Comparison of facet joint degeneration in firefighters and hospital office workers

Dong Hyun Kim, Yon Soo An, Hyung Doo Kim, Kyoung Sook Jeong, Yeon Soon Ahn, Kun Hyung Kim, Youngki Kim, Han Soo Song, Chul Gab Lee, Young Jun Kwon, Jin Ha Yoon

Research output: Contribution to journalArticle

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Abstract

Background: There are few published studies on the relationship between occupational lumbar load and facet joint degeneration (FJD). This cross-sectional study was conducted to evaluate the effect of physical lumbar load on FJD by comparing magnetic resonance imaging (MRI) findings of firefighters (FFs) and hospital office workers (HOWs). Methods: We randomly sampled 341 male FFs and 80 male HOWs by age stratification. A questionnaire and clinical examination, including MRI of the lumbar spine (T12-S1), were conducted. FJD was diagnosed and graded by using the classification of Pathria et al., and reclassified into two groups as follows: no FJD (grade 0) and FJD (grades 1, 2, and 3). The prevalence of FJD was analyzed according to occupational group. Results: The prevalence of FJD ranged from 31% (L1-L2) to 75% (L4-L5) in the FFs, and from 18% (L1-L2) to 69% (L4-L5) in the HOWs. After adjustment for age, body mass index, and frequency of physical exercise, the adjusted odds ratios (OR) for FJD in the FFs were significantly higher than those in the HOWs at all lumbar spinal levels, except for L3-L4 (L1-L2: OR, 2.644; 95% confidence interval [CI], 1.317-5.310; L2-L3: OR, 2.285; 95% CI, 1.304-4.006; L4-L5: OR, 1.918; 95% CI, 1.037-3.544; L5-S1: OR, 1.811; 95% CI, 1.031-3.181). Conclusion: This study shows that FFs exhibit a greater likelihood of having FJD than HOWs after controlling for other risk factors of FJD. This suggests that the physical occupational demands of FFs affect their risk of developing FJD.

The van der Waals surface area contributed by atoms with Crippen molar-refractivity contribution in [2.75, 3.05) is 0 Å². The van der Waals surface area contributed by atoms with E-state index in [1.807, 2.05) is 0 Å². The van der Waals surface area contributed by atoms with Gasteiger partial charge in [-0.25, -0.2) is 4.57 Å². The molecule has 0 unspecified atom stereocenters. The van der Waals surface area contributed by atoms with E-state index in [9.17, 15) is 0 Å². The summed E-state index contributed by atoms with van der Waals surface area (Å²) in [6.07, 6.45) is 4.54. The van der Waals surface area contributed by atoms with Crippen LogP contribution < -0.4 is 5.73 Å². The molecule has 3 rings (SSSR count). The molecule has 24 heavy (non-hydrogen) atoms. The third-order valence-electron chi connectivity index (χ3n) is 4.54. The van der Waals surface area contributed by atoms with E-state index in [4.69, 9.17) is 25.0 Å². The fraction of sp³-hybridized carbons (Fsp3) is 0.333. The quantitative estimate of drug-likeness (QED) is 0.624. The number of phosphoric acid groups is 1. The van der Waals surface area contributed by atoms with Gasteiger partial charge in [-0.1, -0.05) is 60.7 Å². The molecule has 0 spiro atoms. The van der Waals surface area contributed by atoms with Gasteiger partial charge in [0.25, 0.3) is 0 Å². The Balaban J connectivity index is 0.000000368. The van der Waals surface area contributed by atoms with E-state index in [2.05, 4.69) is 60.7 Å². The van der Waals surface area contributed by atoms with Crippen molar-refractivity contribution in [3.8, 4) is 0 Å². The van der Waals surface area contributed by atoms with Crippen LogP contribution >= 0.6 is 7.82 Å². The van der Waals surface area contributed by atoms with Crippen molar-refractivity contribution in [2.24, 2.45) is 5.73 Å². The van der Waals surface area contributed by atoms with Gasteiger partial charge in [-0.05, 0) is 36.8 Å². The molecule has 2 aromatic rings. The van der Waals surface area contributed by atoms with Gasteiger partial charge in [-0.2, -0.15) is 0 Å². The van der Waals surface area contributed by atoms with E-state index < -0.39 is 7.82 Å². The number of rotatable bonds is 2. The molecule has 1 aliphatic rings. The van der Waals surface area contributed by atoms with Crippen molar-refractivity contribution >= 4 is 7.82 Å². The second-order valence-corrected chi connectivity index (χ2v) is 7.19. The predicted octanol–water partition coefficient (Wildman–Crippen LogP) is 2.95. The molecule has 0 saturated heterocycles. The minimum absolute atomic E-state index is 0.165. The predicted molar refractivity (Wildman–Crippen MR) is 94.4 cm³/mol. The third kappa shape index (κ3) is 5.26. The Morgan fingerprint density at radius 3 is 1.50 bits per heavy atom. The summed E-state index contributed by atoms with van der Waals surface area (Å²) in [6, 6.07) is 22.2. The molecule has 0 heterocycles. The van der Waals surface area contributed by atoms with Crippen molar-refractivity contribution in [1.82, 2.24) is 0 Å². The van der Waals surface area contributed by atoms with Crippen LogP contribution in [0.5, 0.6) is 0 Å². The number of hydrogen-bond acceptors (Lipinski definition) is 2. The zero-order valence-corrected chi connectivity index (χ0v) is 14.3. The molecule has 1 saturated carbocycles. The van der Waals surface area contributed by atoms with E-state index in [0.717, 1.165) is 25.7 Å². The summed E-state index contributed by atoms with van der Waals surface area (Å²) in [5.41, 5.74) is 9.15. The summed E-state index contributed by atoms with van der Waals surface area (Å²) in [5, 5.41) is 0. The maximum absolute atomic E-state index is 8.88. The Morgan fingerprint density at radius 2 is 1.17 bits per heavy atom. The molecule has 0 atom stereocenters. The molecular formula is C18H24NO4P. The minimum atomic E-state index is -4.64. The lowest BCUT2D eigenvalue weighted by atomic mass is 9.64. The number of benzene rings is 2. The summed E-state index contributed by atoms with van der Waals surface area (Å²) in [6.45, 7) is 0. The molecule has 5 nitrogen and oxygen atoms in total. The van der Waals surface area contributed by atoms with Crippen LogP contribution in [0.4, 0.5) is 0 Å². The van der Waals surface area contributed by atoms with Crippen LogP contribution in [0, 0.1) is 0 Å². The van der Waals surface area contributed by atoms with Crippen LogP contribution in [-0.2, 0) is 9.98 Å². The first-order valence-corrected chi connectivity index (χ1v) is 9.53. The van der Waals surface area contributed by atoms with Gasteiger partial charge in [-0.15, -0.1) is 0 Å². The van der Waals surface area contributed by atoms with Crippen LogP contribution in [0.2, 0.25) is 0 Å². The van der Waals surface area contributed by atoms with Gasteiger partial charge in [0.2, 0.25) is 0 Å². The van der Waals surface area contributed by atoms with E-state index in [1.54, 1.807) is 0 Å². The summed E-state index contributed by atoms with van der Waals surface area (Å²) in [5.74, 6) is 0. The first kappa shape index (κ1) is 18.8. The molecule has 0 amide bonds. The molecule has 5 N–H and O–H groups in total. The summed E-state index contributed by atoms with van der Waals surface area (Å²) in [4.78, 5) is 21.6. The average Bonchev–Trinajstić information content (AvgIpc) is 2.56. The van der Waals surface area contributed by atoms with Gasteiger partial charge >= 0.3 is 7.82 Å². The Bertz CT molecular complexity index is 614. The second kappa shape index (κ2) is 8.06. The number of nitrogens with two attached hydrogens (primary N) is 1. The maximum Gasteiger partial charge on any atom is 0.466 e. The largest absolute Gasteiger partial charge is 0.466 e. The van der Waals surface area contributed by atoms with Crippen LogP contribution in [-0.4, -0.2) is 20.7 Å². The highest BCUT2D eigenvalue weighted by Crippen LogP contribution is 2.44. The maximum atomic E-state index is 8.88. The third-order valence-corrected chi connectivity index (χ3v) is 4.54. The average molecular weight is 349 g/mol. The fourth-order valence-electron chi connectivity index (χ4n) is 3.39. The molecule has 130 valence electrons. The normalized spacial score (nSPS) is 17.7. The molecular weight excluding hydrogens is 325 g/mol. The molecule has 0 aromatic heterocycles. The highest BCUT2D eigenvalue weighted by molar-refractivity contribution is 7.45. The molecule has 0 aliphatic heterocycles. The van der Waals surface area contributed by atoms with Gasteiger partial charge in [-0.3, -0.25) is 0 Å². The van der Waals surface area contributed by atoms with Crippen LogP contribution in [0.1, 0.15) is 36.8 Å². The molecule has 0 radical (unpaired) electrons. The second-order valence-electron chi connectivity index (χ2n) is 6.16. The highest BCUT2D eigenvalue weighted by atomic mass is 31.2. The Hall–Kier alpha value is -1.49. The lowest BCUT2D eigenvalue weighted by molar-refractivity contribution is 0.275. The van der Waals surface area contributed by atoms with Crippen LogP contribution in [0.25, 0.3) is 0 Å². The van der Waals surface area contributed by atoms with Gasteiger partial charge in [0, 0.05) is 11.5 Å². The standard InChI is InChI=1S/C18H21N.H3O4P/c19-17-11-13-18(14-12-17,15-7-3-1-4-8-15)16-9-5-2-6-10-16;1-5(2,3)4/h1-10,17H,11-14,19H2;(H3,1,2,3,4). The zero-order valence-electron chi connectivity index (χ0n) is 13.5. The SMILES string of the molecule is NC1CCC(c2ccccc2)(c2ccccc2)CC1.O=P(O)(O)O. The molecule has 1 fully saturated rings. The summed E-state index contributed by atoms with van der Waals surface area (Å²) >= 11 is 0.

Original languageEnglish
Article number24
JournalAnnals of Occupational and Environmental Medicine
Volume29
Issue number1
DOIs
Publication statusPublished - 2017 Jun 24

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Firefighters
Zygapophyseal Joint
Odds Ratio
Confidence Intervals
Magnetic Resonance Imaging
Occupational Groups
Spine
Body Mass Index

All Science Journal Classification (ASJC) codes

  • Public Health, Environmental and Occupational Health

Cite this

Kim, Dong Hyun ; An, Yon Soo ; Kim, Hyung Doo ; Jeong, Kyoung Sook ; Ahn, Yeon Soon ; Kim, Kun Hyung ; Kim, Youngki ; Song, Han Soo ; Lee, Chul Gab ; Kwon, Young Jun ; Yoon, Jin Ha. / Comparison of facet joint degeneration in firefighters and hospital office workers. In: Annals of Occupational and Environmental Medicine. 2017 ; Vol. 29, No. 1.
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title = "Comparison of facet joint degeneration in firefighters and hospital office workers",